Sorry, Ayn Rand. Your fiction has been exposed as, well, fiction.
By Lynn Stuart Parramore
April 27, 2014
Libertarians have always been flummoxed by inequality, tending either to deny that it’s a problem or pretend that the invisible hand of the market will wave a magic wand to cure it. Then everybody gets properly rewarded for what he or she does with brains and effort, and things are peachy keen.
Except that they aren’t, as exhaustively demonstrated by French economist Thomas Piketty, whose 700-page treatise on the long-term trends in inequality, Capital In the 21st Century, has blown up libertarian fantasies one by one.
To understand the libertarian view of inequality, let’s turn to Milton Friedman, one of America’s most famous and influential makers of free market mythology. Friedman decreed that economic policy should focus on freedom, and not equality.
If we could do that, he promised, we’d not only get freedom and efficiency, but more equality as a natural byproduct. Libertarians who took the lessons from his books, like Capitalism and Freedom (1962) and Free to Choose (1980), bought into the notion that capitalism naturally led to less inequality.
Basically, the lessons boiled down to this: Some degree of inequality is both unavoidable and desirable in a free market, and income inequality in the U.S. isn’t very pronounced, anyway. Libertarians starting with these ideas tend to reject any government intervention meant to decrease inequality, claiming that such plans make people lazy and that they don’t work, anyway. Things like progressive income taxes, minimum wage laws and social safety nets make most libertarians very unhappy.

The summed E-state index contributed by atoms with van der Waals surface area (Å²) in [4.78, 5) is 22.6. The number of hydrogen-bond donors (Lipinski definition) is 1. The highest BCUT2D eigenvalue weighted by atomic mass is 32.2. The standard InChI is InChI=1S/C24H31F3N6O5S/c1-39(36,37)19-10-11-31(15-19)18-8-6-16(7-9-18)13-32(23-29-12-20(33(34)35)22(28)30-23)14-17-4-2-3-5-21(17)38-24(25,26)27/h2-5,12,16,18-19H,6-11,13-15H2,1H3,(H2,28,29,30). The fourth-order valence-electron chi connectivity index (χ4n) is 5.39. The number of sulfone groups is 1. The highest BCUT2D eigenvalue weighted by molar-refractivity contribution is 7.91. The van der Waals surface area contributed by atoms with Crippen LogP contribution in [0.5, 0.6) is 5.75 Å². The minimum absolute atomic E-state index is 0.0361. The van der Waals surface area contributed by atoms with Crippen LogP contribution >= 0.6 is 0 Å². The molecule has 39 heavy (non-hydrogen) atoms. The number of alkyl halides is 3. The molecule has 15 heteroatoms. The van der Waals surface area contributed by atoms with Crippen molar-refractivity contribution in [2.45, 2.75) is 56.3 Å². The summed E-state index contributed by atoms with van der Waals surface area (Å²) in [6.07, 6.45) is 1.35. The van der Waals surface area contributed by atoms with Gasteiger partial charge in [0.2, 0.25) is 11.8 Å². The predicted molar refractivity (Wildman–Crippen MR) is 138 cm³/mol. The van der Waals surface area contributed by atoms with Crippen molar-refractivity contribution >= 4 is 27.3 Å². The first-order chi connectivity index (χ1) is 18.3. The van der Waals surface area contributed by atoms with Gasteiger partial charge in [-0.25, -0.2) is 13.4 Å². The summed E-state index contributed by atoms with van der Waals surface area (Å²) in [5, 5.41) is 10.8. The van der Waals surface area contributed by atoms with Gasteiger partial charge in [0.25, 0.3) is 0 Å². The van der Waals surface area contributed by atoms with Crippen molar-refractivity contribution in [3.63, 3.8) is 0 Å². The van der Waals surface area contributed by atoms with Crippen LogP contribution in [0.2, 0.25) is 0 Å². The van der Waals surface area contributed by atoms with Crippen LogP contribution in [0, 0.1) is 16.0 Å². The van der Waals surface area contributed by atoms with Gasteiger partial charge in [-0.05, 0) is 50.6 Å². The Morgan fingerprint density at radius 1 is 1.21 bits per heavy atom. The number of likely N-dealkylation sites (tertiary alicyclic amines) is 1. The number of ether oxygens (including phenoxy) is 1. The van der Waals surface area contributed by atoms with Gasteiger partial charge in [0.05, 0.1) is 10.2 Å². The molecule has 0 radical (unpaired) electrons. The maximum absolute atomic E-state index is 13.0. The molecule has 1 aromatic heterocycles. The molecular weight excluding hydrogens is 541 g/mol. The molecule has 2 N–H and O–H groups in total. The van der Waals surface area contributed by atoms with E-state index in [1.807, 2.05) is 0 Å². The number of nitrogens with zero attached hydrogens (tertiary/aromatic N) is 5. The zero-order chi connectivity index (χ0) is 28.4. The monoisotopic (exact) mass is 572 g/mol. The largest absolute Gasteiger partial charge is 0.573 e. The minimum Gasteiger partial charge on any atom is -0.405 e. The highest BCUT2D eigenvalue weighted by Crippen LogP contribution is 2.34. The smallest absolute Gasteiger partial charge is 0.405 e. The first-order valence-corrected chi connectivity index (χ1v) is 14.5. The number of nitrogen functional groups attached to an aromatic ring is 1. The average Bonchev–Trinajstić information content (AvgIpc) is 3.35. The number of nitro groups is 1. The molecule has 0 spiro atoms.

Uncle Milty put it like this:
“A society that puts equality—in the sense of equality of outcome—ahead of freedom will end up with neither equality nor freedom.… On the other hand, a society that puts freedom first will, as a happy by-product, end up with both greater freedom and greater equality.”
Well, that turns out to be spectacularly, jaw-droppingly, head-scratchingly wrong. The U.S. is now a stunningly unequal society, with wealth piling up at the top so fast that an entire movement, Occupy Wall Street, sprung up to decry it with the catchphrase “We are the 99%.”